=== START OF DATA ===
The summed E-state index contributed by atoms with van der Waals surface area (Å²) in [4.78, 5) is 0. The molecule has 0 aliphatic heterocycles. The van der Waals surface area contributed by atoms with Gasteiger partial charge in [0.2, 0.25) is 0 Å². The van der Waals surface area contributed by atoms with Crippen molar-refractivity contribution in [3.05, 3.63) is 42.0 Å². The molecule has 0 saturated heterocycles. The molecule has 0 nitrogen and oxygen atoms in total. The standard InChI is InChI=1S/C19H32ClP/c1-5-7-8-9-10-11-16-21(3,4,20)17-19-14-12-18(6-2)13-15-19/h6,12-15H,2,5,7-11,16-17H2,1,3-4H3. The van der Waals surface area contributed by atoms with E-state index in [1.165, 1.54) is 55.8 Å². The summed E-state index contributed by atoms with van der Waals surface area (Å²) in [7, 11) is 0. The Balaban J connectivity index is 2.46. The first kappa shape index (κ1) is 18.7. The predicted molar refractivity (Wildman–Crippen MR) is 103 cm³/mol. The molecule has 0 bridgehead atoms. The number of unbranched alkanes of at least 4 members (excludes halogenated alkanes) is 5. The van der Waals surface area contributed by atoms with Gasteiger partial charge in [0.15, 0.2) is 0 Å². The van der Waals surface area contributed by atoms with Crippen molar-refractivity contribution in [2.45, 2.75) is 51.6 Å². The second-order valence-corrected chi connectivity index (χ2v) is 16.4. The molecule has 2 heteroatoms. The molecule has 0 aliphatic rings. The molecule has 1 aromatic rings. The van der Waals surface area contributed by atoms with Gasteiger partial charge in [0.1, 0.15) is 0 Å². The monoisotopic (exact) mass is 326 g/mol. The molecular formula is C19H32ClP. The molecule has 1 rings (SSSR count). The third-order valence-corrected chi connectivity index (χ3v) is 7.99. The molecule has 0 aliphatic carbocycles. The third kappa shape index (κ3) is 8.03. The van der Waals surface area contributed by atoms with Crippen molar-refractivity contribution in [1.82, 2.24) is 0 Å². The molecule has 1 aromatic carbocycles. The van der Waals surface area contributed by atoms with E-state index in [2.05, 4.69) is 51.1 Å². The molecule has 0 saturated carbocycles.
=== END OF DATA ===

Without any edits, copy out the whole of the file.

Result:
The summed E-state index contributed by atoms with van der Waals surface area (Å²) in [4.78, 5) is 0. The molecule has 0 aliphatic heterocycles. The van der Waals surface area contributed by atoms with Gasteiger partial charge in [0.2, 0.25) is 0 Å². The van der Waals surface area contributed by atoms with Crippen molar-refractivity contribution in [3.05, 3.63) is 42.0 Å². The molecule has 0 saturated heterocycles. The molecule has 0 nitrogen and oxygen atoms in total. The standard InChI is InChI=1S/C19H32ClP/c1-5-7-8-9-10-11-16-21(3,4,20)17-19-14-12-18(6-2)13-15-19/h6,12-15H,2,5,7-11,16-17H2,1,3-4H3. The van der Waals surface area contributed by atoms with E-state index in [1.165, 1.54) is 55.8 Å². The summed E-state index contributed by atoms with van der Waals surface area (Å²) in [7, 11) is 0. The Balaban J connectivity index is 2.46. The first kappa shape index (κ1) is 18.7. The predicted molar refractivity (Wildman–Crippen MR) is 103 cm³/mol. The molecule has 0 bridgehead atoms. The number of unbranched alkanes of at least 4 members (excludes halogenated alkanes) is 5. The van der Waals surface area contributed by atoms with Gasteiger partial charge in [0.15, 0.2) is 0 Å². The van der Waals surface area contributed by atoms with Crippen molar-refractivity contribution in [2.45, 2.75) is 51.6 Å². The second-order valence-corrected chi connectivity index (χ2v) is 16.4. The molecule has 2 heteroatoms. The molecule has 0 aliphatic rings. The molecule has 1 aromatic rings. The van der Waals surface area contributed by atoms with Gasteiger partial charge in [0.1, 0.15) is 0 Å². The monoisotopic (exact) mass is 326 g/mol. The molecular formula is C19H32ClP. The molecule has 1 rings (SSSR count). The third-order valence-corrected chi connectivity index (χ3v) is 7.99. The molecule has 0 aliphatic carbocycles. The third kappa shape index (κ3) is 8.03. The van der Waals surface area contributed by atoms with Crippen molar-refractivity contribution in [1.82, 2.24) is 0 Å². The molecule has 1 aromatic carbocycles. The van der Waals surface area contributed by atoms with E-state index in [2.05, 4.69) is 51.1 Å². The molecule has 0 saturated carbocycles.